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Unfortunately, many of the candidates hopes were unrealistic and if many did not run, the results of election night would have been much different.


On Oct. 24, Michael Fougere won the mayoral race with 42.4 per cent of the votes. Marian Donnelly came in second with 31.8 per cent. Meka Okochi came in third with 17.5 per cent while Liz Brass came in fourth with 5.1 per cent. The remaining candidates all had less than one per cent of the overall vote (Jim Elliott 481, Chad Novak 413, Charles Wiebe 341, Tim Siekawitch 195 and Tom Brown 172.)


 Five days before Election Day, the Regina Leader-Poster published the results of a poll conducted by the independent polling firm Insightrix Research, which showed Fougere running in the lead with Donnelly in second. At that point, it would have made sense for many of the candidates to realize that the odds were not in their favor, and to drop out. But it is not as simple as it sounds.


Nominations opened Sept. 4 and closed Sept. 19. After Sept. 19, candidates had one day to withdraw their nominations. Unfortunately, the campaign’s only poll was conducted and released on Oct. 19, after this narrow window closed. 


If candidates were able to withdraw any time, the entire outcome could have changed. For example, if the bottom six candidates, after realizing they had no chance in becoming mayor had dropped out, the race for mayor would have been much closer and more interesting.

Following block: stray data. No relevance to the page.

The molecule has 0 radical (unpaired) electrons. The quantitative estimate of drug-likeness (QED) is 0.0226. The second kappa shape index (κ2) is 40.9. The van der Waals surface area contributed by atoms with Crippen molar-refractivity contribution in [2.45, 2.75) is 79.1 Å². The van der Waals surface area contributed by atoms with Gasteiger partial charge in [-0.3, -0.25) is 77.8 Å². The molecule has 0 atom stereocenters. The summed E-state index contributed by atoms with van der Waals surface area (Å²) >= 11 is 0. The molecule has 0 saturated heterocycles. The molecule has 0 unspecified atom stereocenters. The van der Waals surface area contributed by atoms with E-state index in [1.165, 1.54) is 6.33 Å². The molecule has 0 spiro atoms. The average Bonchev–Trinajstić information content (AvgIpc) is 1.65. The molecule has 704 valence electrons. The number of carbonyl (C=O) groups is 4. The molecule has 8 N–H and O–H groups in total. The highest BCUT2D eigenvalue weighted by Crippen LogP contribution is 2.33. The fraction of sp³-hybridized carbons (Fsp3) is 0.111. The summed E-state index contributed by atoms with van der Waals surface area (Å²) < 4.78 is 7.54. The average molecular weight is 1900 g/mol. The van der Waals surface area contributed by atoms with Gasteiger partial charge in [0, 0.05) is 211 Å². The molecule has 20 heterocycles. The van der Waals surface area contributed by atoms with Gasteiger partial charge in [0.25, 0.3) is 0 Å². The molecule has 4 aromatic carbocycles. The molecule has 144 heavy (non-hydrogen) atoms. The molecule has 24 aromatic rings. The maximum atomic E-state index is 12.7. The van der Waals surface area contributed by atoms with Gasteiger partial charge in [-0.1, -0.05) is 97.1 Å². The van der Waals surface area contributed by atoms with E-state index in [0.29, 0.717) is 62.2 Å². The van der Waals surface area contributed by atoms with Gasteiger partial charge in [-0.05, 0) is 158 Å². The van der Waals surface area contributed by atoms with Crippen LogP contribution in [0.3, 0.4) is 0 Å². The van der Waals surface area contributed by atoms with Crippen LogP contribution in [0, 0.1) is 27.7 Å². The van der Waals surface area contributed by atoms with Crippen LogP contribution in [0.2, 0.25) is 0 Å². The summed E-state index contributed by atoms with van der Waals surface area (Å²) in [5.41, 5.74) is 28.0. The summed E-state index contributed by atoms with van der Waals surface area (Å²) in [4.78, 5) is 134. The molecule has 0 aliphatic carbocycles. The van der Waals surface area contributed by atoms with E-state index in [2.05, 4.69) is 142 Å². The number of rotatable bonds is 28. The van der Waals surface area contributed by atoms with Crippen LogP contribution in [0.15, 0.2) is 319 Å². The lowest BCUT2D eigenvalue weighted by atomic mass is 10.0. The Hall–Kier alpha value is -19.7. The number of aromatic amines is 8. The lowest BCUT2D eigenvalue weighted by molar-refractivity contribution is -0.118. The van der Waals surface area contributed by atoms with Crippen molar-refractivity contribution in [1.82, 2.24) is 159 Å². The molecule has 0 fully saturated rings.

As it turned out, the high number of candidates made it difficult for voters to understand all the issues and what each candidate stood for. High-profile names like Fougere were relatively easy to follow because their experience was well known in the community. On the other side, names such Siekawitch or Brown were relatively unknown.


Now that that the new mayor and city council have been elected, the city will go ahead with many pre-planned projects such as the Regina Revitalization Initiative, which includes a $278 million dollar stadium in the immediate future and 700 affordable housing units, to be built a decade from now. The only thing that could slightly rust the wheels of the RRI’s well-oiled locomotive is if the petition on stadium funding reaches 20,000 signatures before Nov. 8. This will force the city to hold a referendum on moving forward on any discussion involving the stadium. To fund the project, taxes will climb in a market where food, gas and the cost of living are constantly on the rise. And the mayor and city council have several other challenges to face. They include the aging infrastructure, affordable housing and the ongoing pension dispute for city workers.


As of July 25 the city owed $293-million to its employees’ pension plan, likely creating much friction between city workers and city council. Although the pension plan was not front and center during the campaign, each of the candidates voiced their solution to the fiasco. Mayoral candidate Jim Elliott, for example, told the Leader-Post, “We have to assess where pension funds were invested and perhaps select other investments in the future. We also have to review our legal commitments to our pension recipients.” It remains to be seen when and how the new mayor and council will address the shortfall.


In the meantime, city workers are still looking for answers while their future of retirement hangs in limbo. The new mayor and city council have their work cut out for them. They will be taking their oath of office on Nov. 5. Residents of Regina will soon know whether the issues like the stadium and housing are really the top priorities. Will the new executive address other issues like the city pension and infrastructure in a timely manner? Advocates for change and candidates who were not successful in this election will be watching their every move.